11. A party may choose to appear through and be represented by an authorised agent other than a Legal Practitioner, in which event permis-sion under Section 13 is not necessary. A Family Court, having regard to the facts and circumstances, may of course make a specific order for the personal appearance of a party. Only if such an order is made, the party has to make an application for exemption from personal appearance if he/she is not in a position to appear in the matter. Even if the Family Court refuses permission to the parties to be represented by a Legal Practitioner, the parties may be represented by authorised agents other than a Legal Practitioner. But, if one side has been permitted to be represented by a Legal Practitioner, the Family Court should not refuse permission to the other side to be represented by a Legal Practitioner. To do so would be in violation of principles of natural justice….”
Since this procedure is gender neutral, Husbands should be able to use this to their benefit !!


Karnataka High Court

Mrs. Komal S. Padukone vs Principal Judge, Family Court, … on 19 February, 1999

Equivalent citations: II (1999) DMC 301, ILR 1999 KAR 2811, 1999 (5) KarLJ 667

Bench: R Raveendran

ORDER

  1. The second respondent is the husband and the petitioner is the wife. The husband filed MC No. 401 of 1998, on the file of the Principal Judge, Family Court, Bangalore, against the wife, under Section 13 of the Hindu Marriage Act, 1955 for divorce, on the ground of desertion and cruelty. The husband sought leave of the Family Court to be represented through a Counsel. Accordingly, the Court permitted the husband to be represented by Counsel from the inception of the case.
  2. At the time when the divorce petition was filed, the wife was staying at Mumbai, with her parents. The Family Court issued a notice to her to her Mumbai address, calling upon her to appear before the Court on 3-8-1998. By then the wife obtained a job in USA and left the country in July 1998 itself. The notice of the proceedings was served on the wife’s father.
  3. The wife made two applications before the Family Court on 12-11-1998 – IA II under Section 13 of the Family Courts Act, 1984 (for short, ‘the Act’), seeking leave of the Court to engage an Advocate; and IA III under Section 151 of the CPC, read with Section 13 of the Act, for dispensation of her personal presence in the matter till July 1999. The husband resisted both the applications.
  4. The Family Court by a common order dated 24-11-1998, dismissed both the applications and ordered that the case be listed on 19-12-1998 for the appearance of the wife (respondent before the Family Court). The Family Court held that in a proceedings before it, the respondent will have to appear in person and then obtain leave of the Court to engage a Counsel; and without appearing in person, a respondent in a divorce petition can neither seek permission to engage, nor engage the services of a Legal Practitioner. In regard to IA III, it held that it is necessary to attempt reconciliation before the matter is proceeded with and unless the party appears, reconciliation is not possible; and therefore there is no justification for seeking exemption from personal appearance till July 1999.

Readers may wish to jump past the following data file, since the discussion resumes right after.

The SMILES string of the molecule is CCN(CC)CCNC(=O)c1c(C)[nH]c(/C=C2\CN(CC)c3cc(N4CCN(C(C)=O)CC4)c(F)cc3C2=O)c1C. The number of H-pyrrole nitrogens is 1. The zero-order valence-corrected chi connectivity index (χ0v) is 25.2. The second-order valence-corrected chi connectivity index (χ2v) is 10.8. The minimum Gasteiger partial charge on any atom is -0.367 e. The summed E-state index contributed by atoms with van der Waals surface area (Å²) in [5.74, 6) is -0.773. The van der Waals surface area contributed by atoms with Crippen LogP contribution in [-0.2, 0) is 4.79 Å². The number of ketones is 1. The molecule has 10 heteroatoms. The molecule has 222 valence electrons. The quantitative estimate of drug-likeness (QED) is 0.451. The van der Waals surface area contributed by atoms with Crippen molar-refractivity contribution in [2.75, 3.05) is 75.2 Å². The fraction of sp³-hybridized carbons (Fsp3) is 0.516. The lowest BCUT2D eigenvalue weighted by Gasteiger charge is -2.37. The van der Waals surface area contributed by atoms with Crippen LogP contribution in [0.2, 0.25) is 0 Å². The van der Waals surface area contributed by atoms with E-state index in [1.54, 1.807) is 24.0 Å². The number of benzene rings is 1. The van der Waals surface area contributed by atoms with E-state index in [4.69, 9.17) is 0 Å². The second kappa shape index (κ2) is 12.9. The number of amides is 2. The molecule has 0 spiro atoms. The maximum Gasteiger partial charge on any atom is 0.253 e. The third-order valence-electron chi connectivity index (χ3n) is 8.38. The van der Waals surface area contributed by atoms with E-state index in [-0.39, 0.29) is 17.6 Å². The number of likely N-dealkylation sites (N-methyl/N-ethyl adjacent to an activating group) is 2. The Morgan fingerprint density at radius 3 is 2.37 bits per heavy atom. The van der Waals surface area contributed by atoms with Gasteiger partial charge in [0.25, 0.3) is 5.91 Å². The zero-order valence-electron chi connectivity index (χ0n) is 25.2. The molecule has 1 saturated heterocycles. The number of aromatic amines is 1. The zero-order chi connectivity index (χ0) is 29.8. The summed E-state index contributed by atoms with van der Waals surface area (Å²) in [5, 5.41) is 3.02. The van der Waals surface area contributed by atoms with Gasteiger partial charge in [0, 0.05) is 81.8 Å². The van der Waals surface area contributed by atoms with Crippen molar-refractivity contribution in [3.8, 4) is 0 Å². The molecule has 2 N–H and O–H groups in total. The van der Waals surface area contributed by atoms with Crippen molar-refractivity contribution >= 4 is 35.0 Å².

5. As a consequence of rejection of the two applications, the matter will be proceeded ex parte, as the wife will not be able to appear in person on the next date of hearing fixed for her appearance. Feeling aggrieved, the petitioner herein (wife) has filed this petition and sought quashing of the order dated 24-11-1998, rejecting IAs II and III.
  6. A preliminary objection is raised by the learned Counsel for the second respondent (husband) on the ground that a writ petition is not maintainable against an order on an interlocutory application, passed by a Family Court. Normally, this Court will not entertain writ petitions against interim orders of the Family Courts. But, a writ petition may be entertained when the order is made without jurisdiction or in violation of principles of natural justice or specific provisions of a statute, or is arbitrary and unreasonable leading to failure of justice. Having regard to the questions involved, it cannot be said that the petition is maintainable.
    • 6.1. The following questions arise for consideration:
    • (a) Whether a party cannot seek exemption from personal appearance and permission to engage Counsel, unless he/she appears in person before the Family Court.
    • (b) Whether a respondent who is unable to appear personally or who does not appear personally, has no right to contest a proceedings before Family Court.
    • (c) Whether the Family Court having granted permission to the petitioner before it, to engage a Legal Practitioner, deny such permission to the respondent in the same proceedings.